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Slow Thinking Reduces Crime And Dropout Rates In Chicago

CHICAGO, IL - JULY 06: Police investigate a crime scene where seven people were shot on July 6, 2013 in Chicago, Illinois. Two days earlier and half of a block away Steve Mabins, 21, was shot and killed on his way to an Independence Day party. More than 60 people have been shot in Chicago since Wednesday, at least nine fatally.  (Photo by Scott Olson/Getty Images)

Police investigate a crime scene where seven people were shot on July 6, 2013 in Chicago, Illinois.

Chicago Booth Assistant Professor Anuj Shah explains how experiments on the South and West Sides are preventing violent crime and lowering arrest rates among inner city youth.

As gun violence in Chicago makes headlines across the country, a group of researchers are finding success in some of Chicago’s most dangerous neighborhoods with a new approach to reducing crime and increasing school engagement among inner city youth.

This approach teaches young people to think more slowly in moments of conflict.

In field experiments in Chicago, the slow-thinking approach reduced violent-crime arrests by up to 44 percent.

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Anuj Shah, assistant professor of behavioral science at the University of Chicago Booth School of Business.

One of the researchers is Anuj Shah (left), assistant professor of behavioral science at the University of Chicago Booth School of Business. He explains how slow thinking can help diffuse dangerous situations in distressed urban communities.

“Rather than try to change young people’s behavior by focusing on the rewards and punishments they will face five, ten, or twenty years into the future, a different and perhaps more effective strategy is to acknowledge that a great deal of youth’s behavior is automatic,” write Shah and Jens Ludwig, director of the University of Chicago Crime Lab, in a policy brief for The Hamilton Project at the Brookings Institution. “We believe it is possible to make a big difference at low cost to help them slow down and think more deliberately.”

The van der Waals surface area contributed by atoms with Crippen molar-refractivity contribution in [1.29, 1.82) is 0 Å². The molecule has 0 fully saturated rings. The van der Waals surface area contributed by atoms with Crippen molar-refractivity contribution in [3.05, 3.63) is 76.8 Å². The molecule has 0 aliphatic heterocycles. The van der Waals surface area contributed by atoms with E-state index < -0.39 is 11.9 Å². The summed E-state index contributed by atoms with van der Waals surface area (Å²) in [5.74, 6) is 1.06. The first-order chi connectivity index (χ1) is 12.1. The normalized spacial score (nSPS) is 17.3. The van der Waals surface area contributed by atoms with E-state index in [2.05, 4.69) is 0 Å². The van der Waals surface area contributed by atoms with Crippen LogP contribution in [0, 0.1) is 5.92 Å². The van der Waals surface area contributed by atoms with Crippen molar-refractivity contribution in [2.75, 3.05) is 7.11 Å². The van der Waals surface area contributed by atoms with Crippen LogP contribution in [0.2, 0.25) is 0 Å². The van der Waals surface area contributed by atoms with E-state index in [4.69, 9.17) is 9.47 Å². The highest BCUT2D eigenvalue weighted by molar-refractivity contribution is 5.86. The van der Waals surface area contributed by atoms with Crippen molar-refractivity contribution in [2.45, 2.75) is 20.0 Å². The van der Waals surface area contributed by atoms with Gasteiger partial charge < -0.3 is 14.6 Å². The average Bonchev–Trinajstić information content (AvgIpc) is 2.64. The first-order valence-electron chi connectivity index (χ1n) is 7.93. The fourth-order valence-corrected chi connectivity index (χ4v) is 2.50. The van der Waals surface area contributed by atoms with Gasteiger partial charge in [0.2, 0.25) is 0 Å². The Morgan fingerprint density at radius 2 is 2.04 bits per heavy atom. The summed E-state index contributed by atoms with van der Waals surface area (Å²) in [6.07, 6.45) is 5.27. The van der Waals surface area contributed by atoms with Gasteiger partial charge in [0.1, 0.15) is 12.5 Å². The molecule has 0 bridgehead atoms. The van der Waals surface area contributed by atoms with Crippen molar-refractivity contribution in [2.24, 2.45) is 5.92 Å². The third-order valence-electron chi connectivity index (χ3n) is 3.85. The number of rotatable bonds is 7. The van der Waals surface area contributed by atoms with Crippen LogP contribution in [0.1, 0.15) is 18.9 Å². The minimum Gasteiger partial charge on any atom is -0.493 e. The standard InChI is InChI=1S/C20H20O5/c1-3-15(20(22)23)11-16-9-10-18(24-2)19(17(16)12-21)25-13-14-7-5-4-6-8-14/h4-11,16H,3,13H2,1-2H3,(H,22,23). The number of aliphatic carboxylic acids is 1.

The evidence looks promising. The researchers conducted large-scale, field experiments with nonprofit youth organizations in Chicago to test slow thinking as a form of cognitive behavior therapy. The programs helped young people recognize high-stakes situations and taught them how to slow down and rewire their automatic responses. The approach reduced violent-crime arrests by up to 44 percent and kept more students out of prison.

To learn more about the research on slow thinking: Read the May 2015 working paper, “Thinking, Fast and Slow? Some Field Experiments to Reduce Crime and Dropout in Chicago,” by Shah, University of Chicago Crime Lab Director Jens Ludwig and Co-Director Harold Pollack, and colleagues from Harvard University, Northwestern University and University of Pennsylvania. Read the May 2015 policy brief by Ludwig and Shah, “Think Before You Act: A New Approach to Preventing Youth Violence and Dropout.” Read the July 26, 2015, Boston Globe story, “Why Slow Thinking Wins.”

Listen to the Dec. 3, 2015, WBEZ Morning Shift interview with Shah and Philip Cusic, the program manager at Youth Guidance Becoming A Man (B.A.M.) at Chicago Public Schools. Watch slow thinking in action as Hannaan Joplin leads a Becoming A Man session:

Source: University of Chicago Booth School of Business

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